NASA is showing off a new image of Jupiter that was snapped with the NASA/ESA Hubble Space Telescope that shows intricate details of the clouds in Jupiter’s atmosphere. The image seen here was snapped on June 27, 2019. In the image, we can see the iconic Gret Red Spot that is a giant storm that has been raging on Jupiter for many decades.
One notable feature of the image is the vibrant color of the clouds moving towards the Great Red Spot. The raging storm that is the Great Red Spot is itself about the diameter of Earth and rolls counterclockwise between two bands of clouds. The image does confirm that the Great Red Spot is continuing to shrink as it has done for the last 150 years.
Scientist have no idea why the Great Red Spot is shrinking and continue to observe Jupiter try and learn why. The various other white and brown spots in the clouds of Jupiter are much smaller storms and can last for a few hours or centuries. NASA notes that the worm-shaped feature to the south of the Great Red Spot is a cyclone that spins in the opposite direction of the Great Red Spot.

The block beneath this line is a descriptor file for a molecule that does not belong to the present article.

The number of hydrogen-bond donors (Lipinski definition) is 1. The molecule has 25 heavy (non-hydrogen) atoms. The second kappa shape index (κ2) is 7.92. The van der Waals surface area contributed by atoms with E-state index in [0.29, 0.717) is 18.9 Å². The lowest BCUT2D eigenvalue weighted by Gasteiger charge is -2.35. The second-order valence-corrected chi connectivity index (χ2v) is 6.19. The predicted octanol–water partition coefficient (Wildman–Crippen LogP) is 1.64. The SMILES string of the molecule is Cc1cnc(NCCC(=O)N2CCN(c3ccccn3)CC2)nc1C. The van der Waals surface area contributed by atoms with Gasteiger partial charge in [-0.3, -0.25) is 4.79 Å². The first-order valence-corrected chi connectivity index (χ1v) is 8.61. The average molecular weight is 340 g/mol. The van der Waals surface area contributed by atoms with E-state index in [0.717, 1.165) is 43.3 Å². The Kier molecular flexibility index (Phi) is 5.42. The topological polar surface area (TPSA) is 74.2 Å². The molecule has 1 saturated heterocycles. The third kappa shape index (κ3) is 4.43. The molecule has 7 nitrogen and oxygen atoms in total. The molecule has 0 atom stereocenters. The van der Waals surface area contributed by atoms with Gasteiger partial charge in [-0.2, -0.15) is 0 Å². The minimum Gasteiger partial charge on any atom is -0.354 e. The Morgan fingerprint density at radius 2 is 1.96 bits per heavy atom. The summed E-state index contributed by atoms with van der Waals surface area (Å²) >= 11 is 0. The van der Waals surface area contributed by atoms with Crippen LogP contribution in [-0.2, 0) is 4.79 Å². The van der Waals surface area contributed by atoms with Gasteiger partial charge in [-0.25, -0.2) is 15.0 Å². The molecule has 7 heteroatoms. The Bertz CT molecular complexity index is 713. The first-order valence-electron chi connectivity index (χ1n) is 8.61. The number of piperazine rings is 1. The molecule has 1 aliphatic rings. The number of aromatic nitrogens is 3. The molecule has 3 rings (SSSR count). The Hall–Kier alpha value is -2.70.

The two white oval features are anticyclones, essentially smaller versions of the Great Red Spot. The bands in the clouds of Jupiter are created by air flowing in opposite directions at various latitudes. They are created by differences in thickness and height of the ammonia ice clouds, the lighter bands rise and have thicker clouds than the darker bands.
The different concentrations are separated by fast wind speeds that can reach up to 650 kph. Hubble dedicates time each year to observing the outer planets of the solar system as part of the Outer Planet Atmospheres Legacy or OPAL.